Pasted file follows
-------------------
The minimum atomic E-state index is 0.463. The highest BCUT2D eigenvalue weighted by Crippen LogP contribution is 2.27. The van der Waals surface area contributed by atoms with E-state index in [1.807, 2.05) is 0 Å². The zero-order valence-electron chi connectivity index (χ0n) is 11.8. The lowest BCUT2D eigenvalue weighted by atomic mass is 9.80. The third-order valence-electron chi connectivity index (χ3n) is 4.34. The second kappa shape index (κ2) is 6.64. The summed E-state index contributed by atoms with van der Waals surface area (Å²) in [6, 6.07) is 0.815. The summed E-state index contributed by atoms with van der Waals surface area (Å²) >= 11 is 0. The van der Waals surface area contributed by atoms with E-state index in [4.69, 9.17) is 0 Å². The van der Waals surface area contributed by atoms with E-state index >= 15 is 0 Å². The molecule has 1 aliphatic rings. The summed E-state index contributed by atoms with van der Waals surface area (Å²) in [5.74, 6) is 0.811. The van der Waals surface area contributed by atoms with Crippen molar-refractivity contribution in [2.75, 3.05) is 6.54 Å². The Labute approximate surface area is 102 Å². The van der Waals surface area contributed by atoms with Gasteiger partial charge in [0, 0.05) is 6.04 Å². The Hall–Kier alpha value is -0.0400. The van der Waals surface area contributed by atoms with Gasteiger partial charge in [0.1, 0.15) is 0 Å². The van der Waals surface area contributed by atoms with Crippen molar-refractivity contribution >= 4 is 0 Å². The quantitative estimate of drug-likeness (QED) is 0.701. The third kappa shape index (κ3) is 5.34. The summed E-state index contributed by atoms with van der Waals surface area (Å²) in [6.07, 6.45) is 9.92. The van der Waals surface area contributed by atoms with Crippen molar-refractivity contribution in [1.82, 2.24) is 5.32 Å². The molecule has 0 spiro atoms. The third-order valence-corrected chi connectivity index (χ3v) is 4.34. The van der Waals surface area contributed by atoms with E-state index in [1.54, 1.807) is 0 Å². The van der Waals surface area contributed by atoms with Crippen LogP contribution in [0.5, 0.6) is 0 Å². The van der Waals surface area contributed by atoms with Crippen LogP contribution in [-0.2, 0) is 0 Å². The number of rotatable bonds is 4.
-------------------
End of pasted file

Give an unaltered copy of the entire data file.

The minimum atomic E-state index is 0.463. The highest BCUT2D eigenvalue weighted by Crippen LogP contribution is 2.27. The van der Waals surface area contributed by atoms with E-state index in [1.807, 2.05) is 0 Å². The zero-order valence-electron chi connectivity index (χ0n) is 11.8. The lowest BCUT2D eigenvalue weighted by atomic mass is 9.80. The third-order valence-electron chi connectivity index (χ3n) is 4.34. The second kappa shape index (κ2) is 6.64. The summed E-state index contributed by atoms with van der Waals surface area (Å²) in [6, 6.07) is 0.815. The summed E-state index contributed by atoms with van der Waals surface area (Å²) >= 11 is 0. The van der Waals surface area contributed by atoms with E-state index in [4.69, 9.17) is 0 Å². The van der Waals surface area contributed by atoms with E-state index >= 15 is 0 Å². The molecule has 1 aliphatic rings. The summed E-state index contributed by atoms with van der Waals surface area (Å²) in [5.74, 6) is 0.811. The van der Waals surface area contributed by atoms with Crippen molar-refractivity contribution in [2.75, 3.05) is 6.54 Å². The Labute approximate surface area is 102 Å². The van der Waals surface area contributed by atoms with Gasteiger partial charge in [0, 0.05) is 6.04 Å². The Hall–Kier alpha value is -0.0400. The van der Waals surface area contributed by atoms with Gasteiger partial charge in [0.1, 0.15) is 0 Å². The van der Waals surface area contributed by atoms with Crippen molar-refractivity contribution >= 4 is 0 Å². The quantitative estimate of drug-likeness (QED) is 0.701. The third kappa shape index (κ3) is 5.34. The summed E-state index contributed by atoms with van der Waals surface area (Å²) in [6.07, 6.45) is 9.92. The van der Waals surface area contributed by atoms with Crippen molar-refractivity contribution in [1.82, 2.24) is 5.32 Å². The molecule has 0 spiro atoms. The third-order valence-corrected chi connectivity index (χ3v) is 4.34. The van der Waals surface area contributed by atoms with E-state index in [1.54, 1.807) is 0 Å². The van der Waals surface area contributed by atoms with Crippen LogP contribution in [0.5, 0.6) is 0 Å². The van der Waals surface area contributed by atoms with Crippen LogP contribution in [-0.2, 0) is 0 Å². The number of rotatable bonds is 4.